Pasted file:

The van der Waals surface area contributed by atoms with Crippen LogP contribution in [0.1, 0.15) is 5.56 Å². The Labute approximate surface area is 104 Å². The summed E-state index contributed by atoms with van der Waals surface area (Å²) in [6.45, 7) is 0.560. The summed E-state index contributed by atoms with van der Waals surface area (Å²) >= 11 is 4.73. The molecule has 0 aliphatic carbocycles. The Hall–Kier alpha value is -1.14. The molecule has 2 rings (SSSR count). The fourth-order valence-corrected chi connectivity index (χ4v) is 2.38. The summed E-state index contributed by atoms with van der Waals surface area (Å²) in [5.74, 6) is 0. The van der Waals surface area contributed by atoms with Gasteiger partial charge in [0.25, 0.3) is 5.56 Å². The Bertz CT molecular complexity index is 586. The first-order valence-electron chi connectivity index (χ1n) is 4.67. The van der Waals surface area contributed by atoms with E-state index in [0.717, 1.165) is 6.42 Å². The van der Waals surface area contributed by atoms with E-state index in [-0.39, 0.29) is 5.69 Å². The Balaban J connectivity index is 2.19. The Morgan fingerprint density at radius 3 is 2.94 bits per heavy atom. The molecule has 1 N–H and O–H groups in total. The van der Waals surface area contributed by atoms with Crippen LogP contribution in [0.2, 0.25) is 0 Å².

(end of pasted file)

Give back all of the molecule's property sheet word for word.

The van der Waals surface area contributed by atoms with Crippen LogP contribution in [0.1, 0.15) is 5.56 Å². The Labute approximate surface area is 104 Å². The summed E-state index contributed by atoms with van der Waals surface area (Å²) in [6.45, 7) is 0.560. The summed E-state index contributed by atoms with van der Waals surface area (Å²) >= 11 is 4.73. The molecule has 0 aliphatic carbocycles. The Hall–Kier alpha value is -1.14. The molecule has 2 rings (SSSR count). The fourth-order valence-corrected chi connectivity index (χ4v) is 2.38. The summed E-state index contributed by atoms with van der Waals surface area (Å²) in [5.74, 6) is 0. The van der Waals surface area contributed by atoms with Gasteiger partial charge in [0.25, 0.3) is 5.56 Å². The Bertz CT molecular complexity index is 586. The first-order valence-electron chi connectivity index (χ1n) is 4.67. The van der Waals surface area contributed by atoms with E-state index in [0.717, 1.165) is 6.42 Å². The van der Waals surface area contributed by atoms with E-state index in [-0.39, 0.29) is 5.69 Å². The Balaban J connectivity index is 2.19. The Morgan fingerprint density at radius 3 is 2.94 bits per heavy atom. The molecule has 1 N–H and O–H groups in total. The van der Waals surface area contributed by atoms with Crippen LogP contribution in [0.2, 0.25) is 0 Å².